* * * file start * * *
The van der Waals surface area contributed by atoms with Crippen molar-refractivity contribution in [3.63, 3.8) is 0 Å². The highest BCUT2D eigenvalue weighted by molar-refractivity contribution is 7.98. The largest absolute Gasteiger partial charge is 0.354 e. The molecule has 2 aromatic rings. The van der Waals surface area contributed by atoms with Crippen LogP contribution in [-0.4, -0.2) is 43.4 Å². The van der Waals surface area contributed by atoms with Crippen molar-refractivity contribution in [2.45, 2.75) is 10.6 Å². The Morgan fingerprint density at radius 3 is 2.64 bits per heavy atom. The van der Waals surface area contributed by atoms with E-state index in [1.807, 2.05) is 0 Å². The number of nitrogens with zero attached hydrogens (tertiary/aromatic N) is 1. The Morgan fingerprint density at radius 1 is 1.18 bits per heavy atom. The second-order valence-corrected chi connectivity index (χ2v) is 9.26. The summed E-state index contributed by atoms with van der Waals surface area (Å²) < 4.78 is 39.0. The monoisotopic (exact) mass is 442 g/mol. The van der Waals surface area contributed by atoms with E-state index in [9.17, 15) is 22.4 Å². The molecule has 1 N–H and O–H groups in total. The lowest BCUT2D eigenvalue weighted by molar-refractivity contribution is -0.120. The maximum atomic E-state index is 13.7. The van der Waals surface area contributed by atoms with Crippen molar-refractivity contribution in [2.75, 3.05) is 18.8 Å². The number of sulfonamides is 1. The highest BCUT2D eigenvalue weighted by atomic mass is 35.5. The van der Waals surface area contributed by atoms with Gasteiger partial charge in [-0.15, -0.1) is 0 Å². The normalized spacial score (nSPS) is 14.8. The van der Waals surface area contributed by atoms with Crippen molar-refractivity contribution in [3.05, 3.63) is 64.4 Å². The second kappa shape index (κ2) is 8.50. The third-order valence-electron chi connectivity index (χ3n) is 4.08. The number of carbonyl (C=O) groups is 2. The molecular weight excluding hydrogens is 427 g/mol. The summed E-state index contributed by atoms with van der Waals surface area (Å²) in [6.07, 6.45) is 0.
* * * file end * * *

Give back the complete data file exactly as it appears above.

The van der Waals surface area contributed by atoms with Crippen molar-refractivity contribution in [3.63, 3.8) is 0 Å². The highest BCUT2D eigenvalue weighted by molar-refractivity contribution is 7.98. The largest absolute Gasteiger partial charge is 0.354 e. The molecule has 2 aromatic rings. The van der Waals surface area contributed by atoms with Crippen LogP contribution in [-0.4, -0.2) is 43.4 Å². The van der Waals surface area contributed by atoms with Crippen molar-refractivity contribution in [2.45, 2.75) is 10.6 Å². The Morgan fingerprint density at radius 3 is 2.64 bits per heavy atom. The van der Waals surface area contributed by atoms with E-state index in [1.807, 2.05) is 0 Å². The number of nitrogens with zero attached hydrogens (tertiary/aromatic N) is 1. The Morgan fingerprint density at radius 1 is 1.18 bits per heavy atom. The second-order valence-corrected chi connectivity index (χ2v) is 9.26. The summed E-state index contributed by atoms with van der Waals surface area (Å²) < 4.78 is 39.0. The monoisotopic (exact) mass is 442 g/mol. The van der Waals surface area contributed by atoms with E-state index in [9.17, 15) is 22.4 Å². The molecule has 1 N–H and O–H groups in total. The lowest BCUT2D eigenvalue weighted by molar-refractivity contribution is -0.120. The maximum atomic E-state index is 13.7. The van der Waals surface area contributed by atoms with Crippen molar-refractivity contribution in [2.75, 3.05) is 18.8 Å². The number of sulfonamides is 1. The highest BCUT2D eigenvalue weighted by atomic mass is 35.5. The van der Waals surface area contributed by atoms with Gasteiger partial charge in [-0.15, -0.1) is 0 Å². The normalized spacial score (nSPS) is 14.8. The van der Waals surface area contributed by atoms with Crippen molar-refractivity contribution in [3.05, 3.63) is 64.4 Å². The second kappa shape index (κ2) is 8.50. The third-order valence-electron chi connectivity index (χ3n) is 4.08. The number of carbonyl (C=O) groups is 2. The molecular weight excluding hydrogens is 427 g/mol. The summed E-state index contributed by atoms with van der Waals surface area (Å²) in [6.07, 6.45) is 0.